Self-similar two-particle separation model

Beat Lüthi, Jacob Berg, Søren Ott, Jakob Mann

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    Abstract

    We present a new stochastic model for relative two-particle separation in turbulence. Inspired by material line stretching, we suggest that a similar process also occurs beyond the viscous range, with time scaling according to the longitudinal second-order structure function S2(r), e.g.; in the inertial range as epsilon−1/3r2/3. Particle separation is modeled as a Gaussian process without invoking information of Eulerian acceleration statistics or of precise shapes of Eulerian velocity distribution functions. The time scale is a function of S2(r) and thus of the Lagrangian evolving separation. The model predictions agree with numerical and experimental results for various initial particle separations. We present model results for fixed time and fixed scale statistics. We find that for the Richardson-Obukhov law, i.e., =gepsilont3, to hold and to also be observed in experiments, high Reynolds numbers are necessary, i.e., Relambda>[script O](1000), and the integral scale needs to be large compared to initial separation, i.e., [script L]/r0>30 and d/[script L]>3 need to be fulfilled, where d is the size of the field of view. Removing the constraint of finite inertial range, the model is used to explore separation dynamics in the asymptotic regime. As Relambda-->[infinity], the distance neighbor function takes on a constant shape, almost as predicted by the Richardson diffusion equation. For the Richardson constant we obtain that g-->0.95 as Relambda-->[infinity]. This asymptotic limit is reached at Relambda>1000. For the Richardson constant g, the model predicts a ratio of gb/gf[approximate]1.9 between backwards and forwards dispersion. ©2007 American Institute of Physics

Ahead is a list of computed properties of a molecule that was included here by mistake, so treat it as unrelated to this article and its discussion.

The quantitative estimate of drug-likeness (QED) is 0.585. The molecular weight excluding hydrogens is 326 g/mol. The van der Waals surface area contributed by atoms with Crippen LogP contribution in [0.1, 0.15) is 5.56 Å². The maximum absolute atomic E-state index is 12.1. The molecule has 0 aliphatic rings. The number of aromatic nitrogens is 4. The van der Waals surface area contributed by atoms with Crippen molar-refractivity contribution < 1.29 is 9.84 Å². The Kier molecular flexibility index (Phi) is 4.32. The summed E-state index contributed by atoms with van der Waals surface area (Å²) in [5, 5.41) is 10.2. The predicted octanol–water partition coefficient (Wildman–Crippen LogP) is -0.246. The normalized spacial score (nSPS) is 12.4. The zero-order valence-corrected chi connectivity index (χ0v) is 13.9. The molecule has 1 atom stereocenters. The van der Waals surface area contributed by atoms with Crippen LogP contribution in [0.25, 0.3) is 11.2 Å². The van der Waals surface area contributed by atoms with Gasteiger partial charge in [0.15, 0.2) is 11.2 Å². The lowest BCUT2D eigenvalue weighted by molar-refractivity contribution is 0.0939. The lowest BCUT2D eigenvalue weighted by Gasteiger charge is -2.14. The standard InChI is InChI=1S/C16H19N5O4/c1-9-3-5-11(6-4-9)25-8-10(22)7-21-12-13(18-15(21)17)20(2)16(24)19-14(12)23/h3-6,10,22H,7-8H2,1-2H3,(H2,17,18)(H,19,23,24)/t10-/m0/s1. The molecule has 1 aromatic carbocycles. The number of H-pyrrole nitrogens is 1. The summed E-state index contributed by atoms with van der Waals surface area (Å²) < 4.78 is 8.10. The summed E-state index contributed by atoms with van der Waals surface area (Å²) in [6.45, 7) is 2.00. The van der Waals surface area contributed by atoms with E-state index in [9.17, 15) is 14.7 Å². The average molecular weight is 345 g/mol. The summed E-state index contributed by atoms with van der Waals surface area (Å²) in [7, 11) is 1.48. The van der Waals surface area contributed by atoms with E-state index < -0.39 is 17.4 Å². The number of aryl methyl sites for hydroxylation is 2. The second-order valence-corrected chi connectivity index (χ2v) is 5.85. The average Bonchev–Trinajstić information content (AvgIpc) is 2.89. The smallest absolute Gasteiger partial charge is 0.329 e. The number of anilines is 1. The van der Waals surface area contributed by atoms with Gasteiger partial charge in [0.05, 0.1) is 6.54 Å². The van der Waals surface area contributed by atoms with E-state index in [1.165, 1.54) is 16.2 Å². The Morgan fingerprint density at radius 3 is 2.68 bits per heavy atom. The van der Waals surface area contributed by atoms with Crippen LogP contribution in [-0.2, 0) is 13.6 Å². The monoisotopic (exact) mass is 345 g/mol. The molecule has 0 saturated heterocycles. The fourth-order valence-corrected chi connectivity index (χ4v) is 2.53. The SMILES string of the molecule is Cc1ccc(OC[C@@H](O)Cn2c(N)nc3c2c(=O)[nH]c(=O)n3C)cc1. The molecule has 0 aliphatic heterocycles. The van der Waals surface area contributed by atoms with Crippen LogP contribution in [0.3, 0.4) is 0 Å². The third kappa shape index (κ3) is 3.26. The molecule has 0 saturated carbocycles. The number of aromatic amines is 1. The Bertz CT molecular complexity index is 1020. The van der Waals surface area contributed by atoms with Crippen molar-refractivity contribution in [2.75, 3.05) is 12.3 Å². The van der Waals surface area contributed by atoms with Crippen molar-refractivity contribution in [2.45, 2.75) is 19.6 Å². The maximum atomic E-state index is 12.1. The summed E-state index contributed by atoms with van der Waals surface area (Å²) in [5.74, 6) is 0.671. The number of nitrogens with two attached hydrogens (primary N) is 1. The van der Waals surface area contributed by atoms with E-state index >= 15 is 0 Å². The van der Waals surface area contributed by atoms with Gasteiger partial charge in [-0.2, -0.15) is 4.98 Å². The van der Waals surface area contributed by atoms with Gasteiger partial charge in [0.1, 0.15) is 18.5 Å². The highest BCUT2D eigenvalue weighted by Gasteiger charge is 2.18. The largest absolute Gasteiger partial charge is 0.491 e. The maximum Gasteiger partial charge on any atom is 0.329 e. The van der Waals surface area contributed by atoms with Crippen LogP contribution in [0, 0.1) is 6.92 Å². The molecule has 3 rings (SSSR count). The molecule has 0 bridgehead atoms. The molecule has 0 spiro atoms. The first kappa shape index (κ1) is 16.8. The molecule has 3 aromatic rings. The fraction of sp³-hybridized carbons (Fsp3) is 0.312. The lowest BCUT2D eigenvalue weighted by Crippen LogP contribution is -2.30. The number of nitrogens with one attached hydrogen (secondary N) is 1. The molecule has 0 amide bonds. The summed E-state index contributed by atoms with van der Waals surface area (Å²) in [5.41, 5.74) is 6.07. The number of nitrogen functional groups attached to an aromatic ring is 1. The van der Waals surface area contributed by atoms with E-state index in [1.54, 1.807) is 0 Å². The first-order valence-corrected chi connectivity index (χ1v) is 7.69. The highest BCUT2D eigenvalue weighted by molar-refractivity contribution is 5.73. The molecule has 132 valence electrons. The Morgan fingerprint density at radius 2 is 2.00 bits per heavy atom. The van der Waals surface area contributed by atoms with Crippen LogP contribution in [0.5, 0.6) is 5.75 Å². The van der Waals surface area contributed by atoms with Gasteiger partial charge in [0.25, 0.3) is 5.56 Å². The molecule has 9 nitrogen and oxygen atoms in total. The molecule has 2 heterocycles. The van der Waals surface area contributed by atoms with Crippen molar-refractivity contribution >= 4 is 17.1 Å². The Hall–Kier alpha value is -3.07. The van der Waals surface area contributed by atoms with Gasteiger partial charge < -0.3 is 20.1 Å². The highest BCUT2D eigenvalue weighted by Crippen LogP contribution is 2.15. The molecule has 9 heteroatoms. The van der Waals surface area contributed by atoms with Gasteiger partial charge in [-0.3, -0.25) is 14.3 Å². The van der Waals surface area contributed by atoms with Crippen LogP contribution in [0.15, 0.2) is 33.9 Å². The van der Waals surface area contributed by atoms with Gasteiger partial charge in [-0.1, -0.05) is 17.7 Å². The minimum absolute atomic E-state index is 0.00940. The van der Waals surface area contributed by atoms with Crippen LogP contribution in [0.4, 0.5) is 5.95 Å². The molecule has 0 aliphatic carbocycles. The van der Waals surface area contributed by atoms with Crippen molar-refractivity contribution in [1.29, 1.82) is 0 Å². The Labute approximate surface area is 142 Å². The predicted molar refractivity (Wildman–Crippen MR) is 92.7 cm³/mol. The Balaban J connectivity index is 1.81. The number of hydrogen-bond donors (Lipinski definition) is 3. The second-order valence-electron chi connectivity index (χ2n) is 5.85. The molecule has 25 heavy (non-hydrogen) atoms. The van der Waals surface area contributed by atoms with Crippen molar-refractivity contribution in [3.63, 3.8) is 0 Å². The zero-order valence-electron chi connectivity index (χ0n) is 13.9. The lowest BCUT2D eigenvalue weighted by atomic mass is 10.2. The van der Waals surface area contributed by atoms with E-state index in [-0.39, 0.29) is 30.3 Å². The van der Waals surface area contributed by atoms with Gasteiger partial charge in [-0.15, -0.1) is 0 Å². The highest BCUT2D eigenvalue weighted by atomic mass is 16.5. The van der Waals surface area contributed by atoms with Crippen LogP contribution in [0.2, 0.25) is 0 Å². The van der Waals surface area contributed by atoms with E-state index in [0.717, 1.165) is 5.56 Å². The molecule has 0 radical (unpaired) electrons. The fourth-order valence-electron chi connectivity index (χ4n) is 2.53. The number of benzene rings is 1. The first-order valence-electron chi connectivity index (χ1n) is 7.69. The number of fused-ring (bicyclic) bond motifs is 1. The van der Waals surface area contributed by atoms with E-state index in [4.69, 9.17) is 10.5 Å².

Original languageEnglish
    JournalPhysics of Fluids
    Volume19
    Issue number4
    Pages (from-to)045110
    ISSN1070-6631
    DOIs
    Publication statusPublished - 2007

    Bibliographical note

    Copyright (2007) American Institute of Physics. This article may be downloaded for personal use only. Any other use requires prior permission of the author and the American Institute of Physics.

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